Another area that is helping SCOR to offset the competition is the continued development of its Alternative Solutions initiative, where it has combined its insurance-linked securities (ILS), structured risk transfer and alternative risk financing activities to centralise its ability to leverage new trends in underwriting capital and structures to support its client base.

SCOR specifically cites its ability to “provide clients with feasibility studies of specific capital management and capital optimization solutions” as something that provides a competitive advantage, particularly with new regulatory requirements such as Solvency II pushing cedents to better understand how capital management affects and can benefit them.

Like the other major reinsurers SCOR cites the importance of this ability to provide more than just capacity, which is the reason the reinsurer gives for being able to “dampen” the effects of competition from new sources of capital and ILS.

However it’s perhaps telling that one of the areas where SCOR leverages its ability to provide more than just capital is the one unit where it pulls together ILS, structured risk and alternative risk transfer.

One has to hope that “quasi” does mean almost, rather than seemingly, stable when it comes to profitability of its January 2016 book. Seemingly suggests that things may appear stable now, but there are no guarantees of them remaining so.

Victor Peignet, CEO of SCOR Global P&C, commented on the renewals and prospects for 2016; “In view of the difficult business environment in which we operate, this is yet another renewal season that can be considered a success. For the third year in a row under the “Optimal Dynamics” plan, our strategic initiatives are proving relevant, both in our core reinsurance business, where we continue to achieve notable progress in the US and with Global Clients, and in the field of Alternative Solutions, where SCOR Global P&C positions itself as an influential player. Despite the headwinds in front of us, this is a good start to the year and gives us confidence in our ability to maintain profitability on target for 2016.”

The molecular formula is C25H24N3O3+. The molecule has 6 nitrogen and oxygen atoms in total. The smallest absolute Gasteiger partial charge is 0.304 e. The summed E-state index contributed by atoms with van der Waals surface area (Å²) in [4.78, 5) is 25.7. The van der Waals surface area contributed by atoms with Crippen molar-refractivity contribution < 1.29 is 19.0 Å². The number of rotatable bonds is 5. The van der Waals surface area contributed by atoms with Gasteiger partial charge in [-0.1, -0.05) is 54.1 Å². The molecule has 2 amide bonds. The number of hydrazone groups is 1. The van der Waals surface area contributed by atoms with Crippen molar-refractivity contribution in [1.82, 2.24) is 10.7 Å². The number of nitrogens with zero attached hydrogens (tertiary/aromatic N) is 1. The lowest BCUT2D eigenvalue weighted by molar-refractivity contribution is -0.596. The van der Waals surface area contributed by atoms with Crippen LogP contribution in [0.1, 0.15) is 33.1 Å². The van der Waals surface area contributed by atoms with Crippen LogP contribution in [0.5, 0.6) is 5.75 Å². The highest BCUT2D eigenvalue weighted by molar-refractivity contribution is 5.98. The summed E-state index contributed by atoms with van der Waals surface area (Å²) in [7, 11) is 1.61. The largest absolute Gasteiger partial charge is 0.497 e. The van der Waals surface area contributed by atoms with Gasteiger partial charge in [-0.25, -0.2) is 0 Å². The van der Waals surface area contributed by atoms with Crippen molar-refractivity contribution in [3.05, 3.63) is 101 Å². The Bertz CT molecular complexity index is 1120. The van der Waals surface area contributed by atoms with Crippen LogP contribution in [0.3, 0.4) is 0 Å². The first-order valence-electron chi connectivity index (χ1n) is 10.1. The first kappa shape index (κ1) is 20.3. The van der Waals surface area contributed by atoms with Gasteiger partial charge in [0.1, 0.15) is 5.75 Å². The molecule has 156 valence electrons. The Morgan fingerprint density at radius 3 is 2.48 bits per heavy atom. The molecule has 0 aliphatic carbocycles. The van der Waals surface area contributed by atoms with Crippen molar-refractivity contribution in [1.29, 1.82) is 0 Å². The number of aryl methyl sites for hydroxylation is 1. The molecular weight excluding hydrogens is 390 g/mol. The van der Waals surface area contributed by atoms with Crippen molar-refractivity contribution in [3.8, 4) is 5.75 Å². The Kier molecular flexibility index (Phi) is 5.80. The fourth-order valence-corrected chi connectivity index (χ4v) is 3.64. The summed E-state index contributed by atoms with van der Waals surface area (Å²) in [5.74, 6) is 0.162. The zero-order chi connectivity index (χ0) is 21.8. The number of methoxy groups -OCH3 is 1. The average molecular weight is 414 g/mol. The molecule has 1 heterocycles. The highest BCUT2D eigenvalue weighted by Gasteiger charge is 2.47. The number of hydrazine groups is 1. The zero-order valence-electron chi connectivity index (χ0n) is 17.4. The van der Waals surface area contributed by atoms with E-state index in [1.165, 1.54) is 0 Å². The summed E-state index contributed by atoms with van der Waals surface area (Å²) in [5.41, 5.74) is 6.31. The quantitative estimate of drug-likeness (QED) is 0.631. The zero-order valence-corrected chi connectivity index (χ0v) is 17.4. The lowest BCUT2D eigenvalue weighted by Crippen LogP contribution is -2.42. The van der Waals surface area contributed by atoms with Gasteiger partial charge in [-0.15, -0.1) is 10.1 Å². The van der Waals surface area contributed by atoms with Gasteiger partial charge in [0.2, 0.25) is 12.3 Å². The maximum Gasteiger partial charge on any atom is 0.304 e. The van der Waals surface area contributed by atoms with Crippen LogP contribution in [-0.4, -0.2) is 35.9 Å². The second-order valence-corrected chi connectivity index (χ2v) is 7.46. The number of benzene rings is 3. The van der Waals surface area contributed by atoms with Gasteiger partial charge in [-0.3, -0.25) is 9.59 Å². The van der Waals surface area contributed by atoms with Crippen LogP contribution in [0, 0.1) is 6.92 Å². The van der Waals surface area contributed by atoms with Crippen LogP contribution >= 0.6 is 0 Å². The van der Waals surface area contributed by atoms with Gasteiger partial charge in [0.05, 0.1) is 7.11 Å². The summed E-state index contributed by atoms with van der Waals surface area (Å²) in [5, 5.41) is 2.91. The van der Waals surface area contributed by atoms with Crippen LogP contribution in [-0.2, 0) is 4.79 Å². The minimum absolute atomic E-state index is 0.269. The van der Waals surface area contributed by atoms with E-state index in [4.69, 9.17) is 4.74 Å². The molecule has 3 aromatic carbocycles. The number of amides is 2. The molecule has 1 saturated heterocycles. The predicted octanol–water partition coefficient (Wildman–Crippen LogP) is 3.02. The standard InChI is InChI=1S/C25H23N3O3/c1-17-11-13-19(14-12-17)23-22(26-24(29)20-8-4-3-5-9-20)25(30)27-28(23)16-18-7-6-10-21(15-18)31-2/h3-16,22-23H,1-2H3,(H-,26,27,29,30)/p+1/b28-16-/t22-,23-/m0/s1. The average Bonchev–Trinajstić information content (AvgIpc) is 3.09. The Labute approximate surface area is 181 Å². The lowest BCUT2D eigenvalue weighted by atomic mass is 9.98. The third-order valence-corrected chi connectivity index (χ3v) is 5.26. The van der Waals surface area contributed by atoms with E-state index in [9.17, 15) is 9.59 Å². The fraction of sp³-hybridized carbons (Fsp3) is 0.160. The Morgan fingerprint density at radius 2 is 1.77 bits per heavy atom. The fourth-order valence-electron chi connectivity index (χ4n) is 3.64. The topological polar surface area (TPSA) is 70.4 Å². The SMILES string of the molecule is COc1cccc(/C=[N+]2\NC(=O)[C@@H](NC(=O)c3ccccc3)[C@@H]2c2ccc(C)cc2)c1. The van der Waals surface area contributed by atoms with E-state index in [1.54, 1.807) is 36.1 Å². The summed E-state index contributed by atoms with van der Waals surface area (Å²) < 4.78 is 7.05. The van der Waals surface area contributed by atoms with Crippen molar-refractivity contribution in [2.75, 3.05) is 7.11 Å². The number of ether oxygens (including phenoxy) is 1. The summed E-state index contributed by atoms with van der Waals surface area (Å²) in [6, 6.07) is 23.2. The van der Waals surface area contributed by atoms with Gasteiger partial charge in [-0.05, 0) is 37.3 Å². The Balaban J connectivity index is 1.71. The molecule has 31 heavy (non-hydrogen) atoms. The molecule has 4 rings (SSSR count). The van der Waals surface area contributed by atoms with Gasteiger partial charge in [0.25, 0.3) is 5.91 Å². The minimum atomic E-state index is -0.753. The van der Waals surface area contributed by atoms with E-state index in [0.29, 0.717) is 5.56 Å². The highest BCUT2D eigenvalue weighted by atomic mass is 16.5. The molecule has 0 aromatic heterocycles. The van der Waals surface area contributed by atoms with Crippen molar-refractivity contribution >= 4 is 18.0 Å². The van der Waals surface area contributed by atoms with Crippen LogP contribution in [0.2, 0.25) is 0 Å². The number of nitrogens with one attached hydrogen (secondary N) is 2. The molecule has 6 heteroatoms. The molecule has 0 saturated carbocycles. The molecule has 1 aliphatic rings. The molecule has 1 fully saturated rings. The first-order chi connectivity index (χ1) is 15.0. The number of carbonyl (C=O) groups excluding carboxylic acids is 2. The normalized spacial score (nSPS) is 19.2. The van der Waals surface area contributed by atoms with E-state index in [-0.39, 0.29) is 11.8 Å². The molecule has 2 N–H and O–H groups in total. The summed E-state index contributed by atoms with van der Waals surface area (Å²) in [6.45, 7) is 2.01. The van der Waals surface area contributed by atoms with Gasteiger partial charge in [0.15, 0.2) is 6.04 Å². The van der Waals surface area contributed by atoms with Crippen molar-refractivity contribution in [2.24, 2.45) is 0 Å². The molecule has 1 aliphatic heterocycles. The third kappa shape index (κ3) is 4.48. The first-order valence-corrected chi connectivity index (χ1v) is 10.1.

But overall SCOR, like the other large reinsurers, continues to be able to exert its scale, service and client relationships to build books of business that look set to help it maintain profitability in the current market.

The largest reinsurers remain leaders in the market place, but they are continuing to feel pressure from ILS, alternative capital and new business models. But at the same time they are leveraging these trends increasingly as well, as evidenced by the increasing use of efficient retrocession and the importance of units such as SCOR’s Alternative Solutions.

The importance of being able to not just navigate the competition from ILS and alternative capital but also to be able to leverage it within your own business is rising. That helps to expand the opportunity set for ILS investors, which will contribute to continued growth of this market.

Also read:

Large European reinsurance firms still meeting cost-of-capital: JP Morgan.

Big reinsurers: Some reinsurance lines no longer meeting cost-of-capital.

Reasons to be cheerful, as cedents look to reinsurance capital support.